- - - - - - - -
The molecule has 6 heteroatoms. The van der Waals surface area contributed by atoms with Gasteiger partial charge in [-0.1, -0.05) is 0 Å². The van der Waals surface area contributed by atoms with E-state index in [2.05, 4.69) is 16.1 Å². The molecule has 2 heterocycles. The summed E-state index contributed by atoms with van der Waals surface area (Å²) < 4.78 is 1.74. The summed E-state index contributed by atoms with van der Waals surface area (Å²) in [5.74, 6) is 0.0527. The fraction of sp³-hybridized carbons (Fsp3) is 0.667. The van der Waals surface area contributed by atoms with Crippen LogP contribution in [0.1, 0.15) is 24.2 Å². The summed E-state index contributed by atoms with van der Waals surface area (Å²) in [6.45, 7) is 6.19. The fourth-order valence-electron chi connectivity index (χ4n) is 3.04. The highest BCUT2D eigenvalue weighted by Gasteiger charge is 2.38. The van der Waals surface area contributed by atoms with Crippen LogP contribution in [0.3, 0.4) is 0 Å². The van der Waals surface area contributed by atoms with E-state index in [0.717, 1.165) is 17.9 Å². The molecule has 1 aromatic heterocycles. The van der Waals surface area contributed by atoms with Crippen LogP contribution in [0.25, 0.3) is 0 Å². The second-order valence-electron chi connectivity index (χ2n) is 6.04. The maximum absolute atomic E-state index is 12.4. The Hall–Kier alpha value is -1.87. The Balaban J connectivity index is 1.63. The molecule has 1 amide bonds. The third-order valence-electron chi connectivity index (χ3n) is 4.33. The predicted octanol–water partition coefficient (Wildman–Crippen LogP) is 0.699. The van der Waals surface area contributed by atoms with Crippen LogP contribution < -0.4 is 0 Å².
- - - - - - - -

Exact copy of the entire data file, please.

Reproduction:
The molecule has 6 heteroatoms. The van der Waals surface area contributed by atoms with Gasteiger partial charge in [-0.1, -0.05) is 0 Å². The van der Waals surface area contributed by atoms with E-state index in [2.05, 4.69) is 16.1 Å². The molecule has 2 heterocycles. The summed E-state index contributed by atoms with van der Waals surface area (Å²) < 4.78 is 1.74. The summed E-state index contributed by atoms with van der Waals surface area (Å²) in [5.74, 6) is 0.0527. The fraction of sp³-hybridized carbons (Fsp3) is 0.667. The van der Waals surface area contributed by atoms with Crippen LogP contribution in [0.1, 0.15) is 24.2 Å². The summed E-state index contributed by atoms with van der Waals surface area (Å²) in [6.45, 7) is 6.19. The fourth-order valence-electron chi connectivity index (χ4n) is 3.04. The highest BCUT2D eigenvalue weighted by Gasteiger charge is 2.38. The van der Waals surface area contributed by atoms with Crippen LogP contribution in [0.3, 0.4) is 0 Å². The van der Waals surface area contributed by atoms with E-state index in [0.717, 1.165) is 17.9 Å². The molecule has 1 aromatic heterocycles. The van der Waals surface area contributed by atoms with Crippen LogP contribution in [0.25, 0.3) is 0 Å². The second-order valence-electron chi connectivity index (χ2n) is 6.04. The maximum absolute atomic E-state index is 12.4. The Hall–Kier alpha value is -1.87. The Balaban J connectivity index is 1.63. The molecule has 1 amide bonds. The third-order valence-electron chi connectivity index (χ3n) is 4.33. The predicted octanol–water partition coefficient (Wildman–Crippen LogP) is 0.699. The van der Waals surface area contributed by atoms with Crippen LogP contribution < -0.4 is 0 Å².